Rob replied on : 8 of 9
I just installed the latest Matlab, 2019a for Mac... the above error still exists in Matlab, still not giving NaT when fed a bad time string, whereas a bad numbered time works. But should that error be fixed, by code example would not work. Also, I forgot that they can add on 2 leap seconds if they wished, so I need to check for that. I suspect this code (it was nicely formatted on the cut/paste at least) would tell me the last leap second any given Matlab knows, but really want an inbuilt command that will do it for me - and also alert me to cases when there is a negative leap second. function known_leap_seconds = find_Leap_seconds_Matlab_knows % This DOES NOT WORK for any negative leap seconds known_leap_seconds = []; if ~exist('datetime','file') fprintf('This Matlab does not know of any leap seconds, and does not have the inbuilt datetime command.\n'); end % leap seconds occur at end or June or end of Dec, % on 23:59:60, or both on 23:59:60 and 23:59:61 ending = {'06-30T23:59:60','06-30T23:59:61','12-31T23:59:60','12-31T23:59:61'}; for yyyy = 1970:(year(datetime)+1) % check this year and next for safety for z=1:numel(ending) try in = sprintf('%04d-%s.000Z',yyyy,ending{z}); out = datetime(in,'TimeZone','UTCLeapSeconds'); if isequal(in,char(out)) % Don't seem to need the char, but just in case... known_leap_seconds = [known_leap_seconds;out]; % Yes this is a growing array, but only 27 so far... end catch % Don't care about the catch continue % Pointless continue end end end fprintf('This Matlab is aware of %d leap seconds since 1970.\n',numel(known_leap_seconds)); fprintf('Last known leap second of this Matlab is %s.\n',char(known_leap_seconds(end))); return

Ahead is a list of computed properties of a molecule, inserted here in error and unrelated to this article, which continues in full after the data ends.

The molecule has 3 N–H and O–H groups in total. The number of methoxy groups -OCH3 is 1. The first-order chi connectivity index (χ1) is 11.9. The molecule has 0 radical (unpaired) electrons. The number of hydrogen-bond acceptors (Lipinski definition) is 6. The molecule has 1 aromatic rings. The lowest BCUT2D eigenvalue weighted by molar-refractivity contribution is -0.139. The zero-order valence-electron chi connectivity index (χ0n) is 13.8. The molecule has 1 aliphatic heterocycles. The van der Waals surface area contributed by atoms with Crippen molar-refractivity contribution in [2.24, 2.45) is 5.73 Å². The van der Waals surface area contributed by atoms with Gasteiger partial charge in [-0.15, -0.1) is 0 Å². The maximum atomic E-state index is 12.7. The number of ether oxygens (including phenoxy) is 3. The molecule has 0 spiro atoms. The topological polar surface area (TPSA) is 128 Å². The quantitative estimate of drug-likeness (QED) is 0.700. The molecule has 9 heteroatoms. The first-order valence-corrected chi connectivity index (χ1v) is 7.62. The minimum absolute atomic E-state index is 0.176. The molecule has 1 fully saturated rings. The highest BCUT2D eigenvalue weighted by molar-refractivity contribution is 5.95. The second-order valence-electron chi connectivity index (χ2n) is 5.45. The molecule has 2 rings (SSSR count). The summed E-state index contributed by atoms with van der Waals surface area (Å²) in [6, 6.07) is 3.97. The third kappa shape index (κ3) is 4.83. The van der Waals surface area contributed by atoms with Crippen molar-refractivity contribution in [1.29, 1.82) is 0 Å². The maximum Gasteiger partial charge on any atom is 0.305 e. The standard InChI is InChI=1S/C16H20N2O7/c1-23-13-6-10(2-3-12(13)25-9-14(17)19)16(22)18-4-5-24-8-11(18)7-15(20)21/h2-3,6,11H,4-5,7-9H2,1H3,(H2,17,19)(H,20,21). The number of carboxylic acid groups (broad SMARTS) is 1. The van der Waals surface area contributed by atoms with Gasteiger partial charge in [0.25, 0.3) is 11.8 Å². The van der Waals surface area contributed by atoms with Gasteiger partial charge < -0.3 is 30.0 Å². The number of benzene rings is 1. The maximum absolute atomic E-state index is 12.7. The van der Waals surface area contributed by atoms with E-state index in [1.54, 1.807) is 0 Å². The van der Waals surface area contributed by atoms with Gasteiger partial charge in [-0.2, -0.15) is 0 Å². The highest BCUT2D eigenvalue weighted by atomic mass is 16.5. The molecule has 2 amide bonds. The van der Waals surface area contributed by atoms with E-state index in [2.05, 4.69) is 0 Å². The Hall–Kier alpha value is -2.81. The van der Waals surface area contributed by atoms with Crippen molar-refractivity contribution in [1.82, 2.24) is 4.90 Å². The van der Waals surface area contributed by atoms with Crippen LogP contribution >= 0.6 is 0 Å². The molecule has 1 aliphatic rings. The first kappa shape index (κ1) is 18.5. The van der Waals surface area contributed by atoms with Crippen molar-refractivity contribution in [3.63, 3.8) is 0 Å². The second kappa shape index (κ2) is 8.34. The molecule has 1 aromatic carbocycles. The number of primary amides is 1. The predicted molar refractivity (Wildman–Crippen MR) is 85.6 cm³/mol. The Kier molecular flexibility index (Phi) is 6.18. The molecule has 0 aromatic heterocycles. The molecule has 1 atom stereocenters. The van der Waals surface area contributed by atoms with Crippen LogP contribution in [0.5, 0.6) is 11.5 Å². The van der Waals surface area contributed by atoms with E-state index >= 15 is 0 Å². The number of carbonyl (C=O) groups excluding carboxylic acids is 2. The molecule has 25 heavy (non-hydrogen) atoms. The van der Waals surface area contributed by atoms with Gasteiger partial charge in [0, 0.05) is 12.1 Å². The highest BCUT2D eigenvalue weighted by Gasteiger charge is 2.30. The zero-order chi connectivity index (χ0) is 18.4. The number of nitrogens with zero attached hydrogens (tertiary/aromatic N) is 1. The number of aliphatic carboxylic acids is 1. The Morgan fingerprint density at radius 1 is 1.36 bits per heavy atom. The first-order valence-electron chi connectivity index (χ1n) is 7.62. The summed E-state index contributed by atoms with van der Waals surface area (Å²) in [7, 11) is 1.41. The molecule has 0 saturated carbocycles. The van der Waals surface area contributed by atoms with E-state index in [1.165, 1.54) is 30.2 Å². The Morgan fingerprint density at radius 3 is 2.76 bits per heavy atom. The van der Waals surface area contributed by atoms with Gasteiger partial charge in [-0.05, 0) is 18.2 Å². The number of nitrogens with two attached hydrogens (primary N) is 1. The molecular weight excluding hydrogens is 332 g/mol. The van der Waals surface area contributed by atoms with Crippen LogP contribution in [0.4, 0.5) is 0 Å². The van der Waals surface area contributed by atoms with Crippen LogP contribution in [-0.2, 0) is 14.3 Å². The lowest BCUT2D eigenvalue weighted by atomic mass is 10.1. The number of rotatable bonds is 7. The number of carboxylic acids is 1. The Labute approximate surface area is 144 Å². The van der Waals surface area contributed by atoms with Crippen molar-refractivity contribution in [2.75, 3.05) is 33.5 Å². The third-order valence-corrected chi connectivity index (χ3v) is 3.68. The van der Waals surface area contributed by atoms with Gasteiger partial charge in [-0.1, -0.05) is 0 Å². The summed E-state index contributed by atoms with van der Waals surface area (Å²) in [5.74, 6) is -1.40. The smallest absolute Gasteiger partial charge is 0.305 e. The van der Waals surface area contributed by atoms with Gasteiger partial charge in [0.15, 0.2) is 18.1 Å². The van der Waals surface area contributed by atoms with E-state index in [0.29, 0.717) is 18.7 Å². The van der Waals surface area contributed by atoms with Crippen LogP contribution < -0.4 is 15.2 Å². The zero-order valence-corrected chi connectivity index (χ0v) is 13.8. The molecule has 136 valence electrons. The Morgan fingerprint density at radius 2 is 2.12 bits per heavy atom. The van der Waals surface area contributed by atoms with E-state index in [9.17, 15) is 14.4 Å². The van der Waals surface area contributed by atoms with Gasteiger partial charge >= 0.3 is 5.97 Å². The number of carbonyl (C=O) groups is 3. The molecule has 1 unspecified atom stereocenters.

Peter Perkins replied on : 9 of 9
Rob, as I said, I hear your request for a better way to know what leap seconds a given version of MATLAB knows about, and for a way to update. * I would think that even if spacecraft missions use UTC, there is still ample opportunity to accidentally create timestamps locally using in local time. datetime will PREVENT you from mixing "unzoned" timestamps with UTC timestamps, and will automatically account for timezone differences between local timestamps and UTC timestamps. datenum puts all of the burden on you. As long as you are careful ... * Bear in mind that because datenum counts days, most datenums involve roundoff, because, for example, 1/24 is not representable in floating point. As long as you're careful ... * datetime('2015-12-31T23:59:60.000Z','TimeZone','UTCLeapSeconds') errors because we know of no use case where trying to interpret a TEXT timestamp that is "out of range" is useful. On the other hand, doing the analogous thing with numbers IS very useful when creating sequences. This is an intentional design decision. Further, datetime('2015-12-31T23:59:60.000Z','TimeZone','UTCLeapSeconds') errors because ALL of the inputs fails (all one of them) and datetime assumes you must have something seriously wrong, and returning an array of ALL all one) NaT is not very useful. As opposed to just having data that has occasional goofs, such as this datetime(["2015-12-31T23:59:60.000Z" "2016-12-31T23:59:60.000Z"],'TimeZone','UTCLeapSeconds') which returns valid datetime values where it can. * There's no reason why your find_Leap_seconds_Matlab_knows can't use numbers, not text, and work as you expect. This is an alternative implementation >> d = datetime(repmat((2010:2018)',1,2),repmat([6 12],9,1),1,'TimeZone','UTCLeapSeconds'); >> dend = dateshift(d,'end','month') + hours(24); >> dend(dend.Second == 60) ans = 3×1 datetime array 2012-06-30T23:59:60.000Z 2015-06-30T23:59:60.000Z 2016-12-31T23:59:60.000Z * Yes, we are definitely aware of the possibility of negative leap seconds and will correctly support them if that actually happens. With any luck, leap seconds will be abolished before that need arises (I forget how long it is we'd need to be in the current "local" speeding up for it to become necessary but as I recall it's a ways off).